It’s hotter than balls in New York right now, but it’s cooler by the river, in the evening, if you can fight off the bugs. I’m writing a piece for my dear friend Ali’s fantastic online art review Artvehicle about the current exhibition at Socrates Sculpture Park (which will have a more decorous lede) so this evening I walked down there to take some pictures. I’ve written about Socrates many times before, and it might be my favorite outdoor space in the city. I love the combination of a community-minded space and a genuine curatorial vision; I love being able to visit a farmer’s market in an outdoor gallery, and I love the juxtaposition of picnic space, views of the city, and weird, challenging, quirky, colossal, and silly art.
Here were some of my favorite pieces from the main show, Do It (Outside), conceived and curated by Hans Ulrich Obrist, which presents a series of instructions from artists on how to create a piece of art, which cannot be permanent and must be dismantled at the end of the show. It raises all sorts of questions about creation vs. “realization,” and highlights the importance of space, collaboration, serendipity… plus, there’s candy (courtesy of Felix Gonzalez-Torres) and lounge chairs.
The exhibit was a tunnel of instructions printed on big white canvases, with “interpretations” nearby.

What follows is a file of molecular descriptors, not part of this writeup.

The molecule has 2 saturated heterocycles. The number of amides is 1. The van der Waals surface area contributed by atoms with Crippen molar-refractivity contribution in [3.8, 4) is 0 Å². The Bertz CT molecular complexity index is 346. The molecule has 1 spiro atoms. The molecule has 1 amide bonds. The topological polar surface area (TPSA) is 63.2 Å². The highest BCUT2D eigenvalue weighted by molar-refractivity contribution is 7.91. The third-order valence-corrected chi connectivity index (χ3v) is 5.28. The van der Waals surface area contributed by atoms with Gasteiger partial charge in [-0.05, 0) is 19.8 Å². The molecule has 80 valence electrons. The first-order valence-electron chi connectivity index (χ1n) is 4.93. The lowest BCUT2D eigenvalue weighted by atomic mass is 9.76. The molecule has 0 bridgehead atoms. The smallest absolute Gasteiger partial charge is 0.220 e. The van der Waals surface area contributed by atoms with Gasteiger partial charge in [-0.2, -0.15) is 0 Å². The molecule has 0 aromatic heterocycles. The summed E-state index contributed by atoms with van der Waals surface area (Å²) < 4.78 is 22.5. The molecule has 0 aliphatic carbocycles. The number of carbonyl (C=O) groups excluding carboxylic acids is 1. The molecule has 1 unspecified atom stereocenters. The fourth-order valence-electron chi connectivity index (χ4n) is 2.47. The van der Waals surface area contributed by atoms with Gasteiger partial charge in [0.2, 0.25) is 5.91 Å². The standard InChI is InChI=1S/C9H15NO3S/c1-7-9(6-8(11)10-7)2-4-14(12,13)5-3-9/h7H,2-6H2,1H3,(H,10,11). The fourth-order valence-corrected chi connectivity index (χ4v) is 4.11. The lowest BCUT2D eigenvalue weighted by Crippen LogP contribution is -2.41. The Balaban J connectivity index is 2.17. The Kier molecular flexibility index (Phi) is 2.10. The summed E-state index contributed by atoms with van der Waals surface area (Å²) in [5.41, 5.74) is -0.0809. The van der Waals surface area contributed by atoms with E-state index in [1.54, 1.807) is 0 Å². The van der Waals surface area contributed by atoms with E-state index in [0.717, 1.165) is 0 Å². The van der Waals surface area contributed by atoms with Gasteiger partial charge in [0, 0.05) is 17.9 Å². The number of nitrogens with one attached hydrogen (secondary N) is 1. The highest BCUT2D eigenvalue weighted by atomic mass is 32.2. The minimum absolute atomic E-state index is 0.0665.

The “rules” of the exhibition.
Michelangelo Pistoletto’s “Sculpture for Strolling” constructed out of daily newspapers. Read all about local Queens politics… on a giant papier maché ball.
I love this good-natured interpretation of Alison Knowles’s “Homage to Each Red Thing,” which instructs that the gallery floor space be divided into squares, and something red placed in each of them–a piece of fruit, a shoe, or a lounge chair and umbrella, where people can sit, perfectly indifferent to the art?
Darren Bader’s work instructs: “Glue a [rectangular] table to the sky [table top up, somewhere not too close to the sky's zenith]“
There are plenty of big names in the piece, from Ai Weiwei (whose piece is a set of instructions for creating a portable device for spraying paint over CCTV cameras) to Tracey Emin, whose piece “What Would Tracey Do?” requires 27 bottles wrapped in red cotton “like a strange web that joins them all together.”
This piece interprets Sol LeWitt: “A black not straight line is drawn at approximately the center of the wall horizontally from side to side. Alternate yellow and blue lines are drawn above and below the black line to the top and bottom of the wall.” This was one piece among several where the open-air space made such a difference to instructions that were clearly meant to dominate a gallery interior. This is a hard space to dominate…
This is a different piece entirely, “Folly” by architect Toshihiro Oki. It’s a chandelier in a giant wooden tree cage, because why not? I love it.